Clare bakery feeds doughnuts to Mich., Ohio troopers

Chad Livengood
Detroit News Lansing Bureau

Cleveland — After three straight days of directing crowds and traffic clogging downtown Cleveland in 80-degree heat, Michigan State Police troopers were treated to an unexpected snack Thursday from the famous Cops & Doughnuts bakery.

Cops & Doughnuts co-owner Greg Rynearson and the Clare-based chain bakery’s chief operating officer, Tom Testa, delivered 800 tasty doughnuts to Michigan and Ohio state troopers as well as Cleveland police who this week are keeping the city orderly during the Republican National Convention.

“We thought we’d just bring them down a bunch of doughnuts and doughnut holes and a taste home, and they were very glad we came down,” Rynearson said.

Rynearson and Testa left Clare early Thursday morning and drove 325 miles to Cleveland in a yellow Cops & Doughnuts van that features images of the bakery’s lineup of blue-shirt officers.

“It was very thoughtful,” said Inspector James Shaw of the Michigan State Police, who is part of the 150 troopers and supporter staff dispatched to Cleveland to assist Ohio officials. “We were very surprised.”

Rynearson said he got the idea to go to Cleveland after Michigan State Police Director Kriste Kibbey Etue stopped Tuesday into the Clare bakery for breakfast.

“You could tell she was clearly concerned about the guys being down here,” Rynearson said. “She’s really anxious to get them home safe.”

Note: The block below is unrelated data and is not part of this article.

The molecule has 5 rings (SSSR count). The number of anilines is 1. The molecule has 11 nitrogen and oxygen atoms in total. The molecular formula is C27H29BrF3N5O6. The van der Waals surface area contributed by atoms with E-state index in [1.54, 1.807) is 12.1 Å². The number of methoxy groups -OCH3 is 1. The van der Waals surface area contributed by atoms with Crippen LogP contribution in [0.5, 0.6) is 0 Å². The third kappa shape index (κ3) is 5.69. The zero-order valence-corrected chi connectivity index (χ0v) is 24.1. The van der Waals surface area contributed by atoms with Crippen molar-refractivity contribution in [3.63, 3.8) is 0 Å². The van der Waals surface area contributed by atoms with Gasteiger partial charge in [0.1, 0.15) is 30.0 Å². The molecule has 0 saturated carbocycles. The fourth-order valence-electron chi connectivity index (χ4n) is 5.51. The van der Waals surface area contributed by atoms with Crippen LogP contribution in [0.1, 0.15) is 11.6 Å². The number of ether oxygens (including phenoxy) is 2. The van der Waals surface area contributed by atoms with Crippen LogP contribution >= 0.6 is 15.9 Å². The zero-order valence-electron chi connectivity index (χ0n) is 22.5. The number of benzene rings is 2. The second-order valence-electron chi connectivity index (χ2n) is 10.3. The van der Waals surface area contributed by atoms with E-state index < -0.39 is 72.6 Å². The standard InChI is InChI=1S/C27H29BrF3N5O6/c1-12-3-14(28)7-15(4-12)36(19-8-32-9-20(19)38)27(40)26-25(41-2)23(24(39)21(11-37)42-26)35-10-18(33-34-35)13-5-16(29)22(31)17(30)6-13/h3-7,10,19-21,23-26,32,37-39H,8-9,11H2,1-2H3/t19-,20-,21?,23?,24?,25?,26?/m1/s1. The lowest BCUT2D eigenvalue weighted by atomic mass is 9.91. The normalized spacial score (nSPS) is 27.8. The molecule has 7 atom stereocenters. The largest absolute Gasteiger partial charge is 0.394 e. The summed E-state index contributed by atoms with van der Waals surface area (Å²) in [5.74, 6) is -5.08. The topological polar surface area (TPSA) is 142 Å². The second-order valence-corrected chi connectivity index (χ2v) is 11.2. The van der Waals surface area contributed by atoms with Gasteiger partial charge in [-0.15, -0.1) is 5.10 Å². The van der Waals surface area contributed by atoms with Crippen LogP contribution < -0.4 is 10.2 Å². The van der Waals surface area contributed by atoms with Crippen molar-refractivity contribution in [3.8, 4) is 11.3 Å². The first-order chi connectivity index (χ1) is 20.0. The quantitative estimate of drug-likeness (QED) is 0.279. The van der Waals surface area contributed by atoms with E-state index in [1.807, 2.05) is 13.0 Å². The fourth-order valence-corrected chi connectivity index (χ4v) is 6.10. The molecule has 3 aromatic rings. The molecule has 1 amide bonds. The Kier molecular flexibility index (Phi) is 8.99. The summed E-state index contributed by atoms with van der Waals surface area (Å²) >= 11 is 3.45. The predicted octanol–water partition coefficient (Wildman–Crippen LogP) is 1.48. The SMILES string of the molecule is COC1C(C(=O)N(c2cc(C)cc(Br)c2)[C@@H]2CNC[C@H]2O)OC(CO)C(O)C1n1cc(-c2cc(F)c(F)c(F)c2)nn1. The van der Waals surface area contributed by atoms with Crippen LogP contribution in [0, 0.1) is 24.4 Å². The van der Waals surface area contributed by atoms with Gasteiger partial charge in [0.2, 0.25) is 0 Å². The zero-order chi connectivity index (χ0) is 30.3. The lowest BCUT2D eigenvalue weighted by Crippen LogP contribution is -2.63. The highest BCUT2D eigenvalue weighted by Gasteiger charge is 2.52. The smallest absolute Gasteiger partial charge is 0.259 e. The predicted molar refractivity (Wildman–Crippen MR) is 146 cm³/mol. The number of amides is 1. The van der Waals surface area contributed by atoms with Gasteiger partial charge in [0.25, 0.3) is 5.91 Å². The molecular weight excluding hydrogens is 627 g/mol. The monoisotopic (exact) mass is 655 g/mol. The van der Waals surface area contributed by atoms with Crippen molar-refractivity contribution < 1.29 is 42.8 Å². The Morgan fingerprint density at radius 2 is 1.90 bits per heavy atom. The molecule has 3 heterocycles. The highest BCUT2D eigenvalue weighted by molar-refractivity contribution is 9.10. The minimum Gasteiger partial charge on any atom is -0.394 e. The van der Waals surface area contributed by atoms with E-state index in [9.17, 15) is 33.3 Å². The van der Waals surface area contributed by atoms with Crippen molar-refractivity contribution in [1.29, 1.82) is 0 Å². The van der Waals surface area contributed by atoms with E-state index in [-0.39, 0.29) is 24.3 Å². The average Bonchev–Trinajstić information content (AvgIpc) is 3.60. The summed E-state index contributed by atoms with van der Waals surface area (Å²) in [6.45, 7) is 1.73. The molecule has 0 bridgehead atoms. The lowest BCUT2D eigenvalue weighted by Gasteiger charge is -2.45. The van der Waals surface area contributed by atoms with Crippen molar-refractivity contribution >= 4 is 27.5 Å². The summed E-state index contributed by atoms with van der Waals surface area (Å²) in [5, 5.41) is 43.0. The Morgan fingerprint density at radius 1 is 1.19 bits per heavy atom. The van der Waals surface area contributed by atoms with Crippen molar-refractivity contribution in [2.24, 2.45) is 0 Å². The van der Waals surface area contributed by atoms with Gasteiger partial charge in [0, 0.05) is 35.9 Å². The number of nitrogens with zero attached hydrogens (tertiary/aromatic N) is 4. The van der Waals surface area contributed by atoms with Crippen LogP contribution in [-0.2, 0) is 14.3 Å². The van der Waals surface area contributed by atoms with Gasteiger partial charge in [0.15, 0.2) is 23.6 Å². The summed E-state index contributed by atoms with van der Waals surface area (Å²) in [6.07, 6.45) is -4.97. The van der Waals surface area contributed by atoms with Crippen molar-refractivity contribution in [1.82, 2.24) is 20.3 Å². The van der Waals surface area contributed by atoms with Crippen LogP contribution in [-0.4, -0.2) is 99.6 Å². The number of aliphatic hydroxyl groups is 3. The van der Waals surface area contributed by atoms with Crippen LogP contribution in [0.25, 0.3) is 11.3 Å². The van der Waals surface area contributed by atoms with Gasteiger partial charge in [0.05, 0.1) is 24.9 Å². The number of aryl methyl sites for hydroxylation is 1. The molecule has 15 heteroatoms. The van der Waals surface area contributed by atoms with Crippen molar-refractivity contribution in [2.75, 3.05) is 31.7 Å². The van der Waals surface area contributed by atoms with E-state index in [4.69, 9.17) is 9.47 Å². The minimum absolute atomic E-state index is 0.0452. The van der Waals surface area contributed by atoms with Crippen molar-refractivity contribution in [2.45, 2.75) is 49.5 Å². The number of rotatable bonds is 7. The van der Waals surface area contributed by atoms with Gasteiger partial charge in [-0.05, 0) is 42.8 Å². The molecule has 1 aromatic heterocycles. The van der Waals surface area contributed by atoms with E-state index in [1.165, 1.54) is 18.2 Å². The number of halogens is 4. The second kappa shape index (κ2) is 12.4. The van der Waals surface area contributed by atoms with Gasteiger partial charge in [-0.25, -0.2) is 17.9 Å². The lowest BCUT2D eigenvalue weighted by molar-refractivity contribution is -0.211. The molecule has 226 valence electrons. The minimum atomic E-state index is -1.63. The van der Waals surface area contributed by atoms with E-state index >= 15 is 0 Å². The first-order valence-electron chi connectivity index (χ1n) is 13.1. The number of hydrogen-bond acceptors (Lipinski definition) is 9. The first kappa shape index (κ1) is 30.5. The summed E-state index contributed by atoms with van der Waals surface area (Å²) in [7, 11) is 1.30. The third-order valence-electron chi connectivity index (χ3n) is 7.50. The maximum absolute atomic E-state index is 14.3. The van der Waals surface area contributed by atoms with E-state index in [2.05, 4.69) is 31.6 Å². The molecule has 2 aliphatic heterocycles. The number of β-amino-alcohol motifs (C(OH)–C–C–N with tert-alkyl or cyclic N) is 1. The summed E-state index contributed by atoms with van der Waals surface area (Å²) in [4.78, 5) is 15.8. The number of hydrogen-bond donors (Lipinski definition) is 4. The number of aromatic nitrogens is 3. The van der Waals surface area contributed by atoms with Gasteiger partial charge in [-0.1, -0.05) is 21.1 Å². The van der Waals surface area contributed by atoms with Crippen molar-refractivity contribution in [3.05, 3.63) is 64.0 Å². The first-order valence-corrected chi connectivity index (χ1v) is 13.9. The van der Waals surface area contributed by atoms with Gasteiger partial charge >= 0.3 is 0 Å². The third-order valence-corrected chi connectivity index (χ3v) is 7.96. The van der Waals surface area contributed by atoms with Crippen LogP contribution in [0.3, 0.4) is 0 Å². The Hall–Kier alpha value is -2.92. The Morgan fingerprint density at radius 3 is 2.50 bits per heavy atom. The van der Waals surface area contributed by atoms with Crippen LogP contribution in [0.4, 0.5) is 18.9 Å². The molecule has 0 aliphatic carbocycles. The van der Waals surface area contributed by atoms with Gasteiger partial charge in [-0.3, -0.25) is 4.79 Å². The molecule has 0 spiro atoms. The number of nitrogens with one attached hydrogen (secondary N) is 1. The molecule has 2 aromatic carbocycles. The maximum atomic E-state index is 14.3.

After Rynearson and Testa handed out doughnuts to Michigan and Ohio state troopers throughout the city Thursday afternoon, they drove through Cleveland’s center city, where convention protests were assembled and Cleveland police officers spotted their van.

“We just happened to pull up to an intersection and the guys were holding their hands out,” Rynearson said.

Michigan state troopers have had “a very good week” with few problems in the streets of Cleveland and will head home on Friday, Shaw said.

There were 23 arrests related to the Republican National Convention in Cleveland from Sunday through Thursday evening, The Wall Street Journal reported Thursday. By comparison, more than 700 people were arrested at the 2008 GOP convention in St. Paul, Minnesota, and 1,800 individuals were arrested at the 2004 national confab in New York City.

“There’s been some protests and marches, but they’ve all been very peaceful,” Shaw said.

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Twitter: @ChadLivengood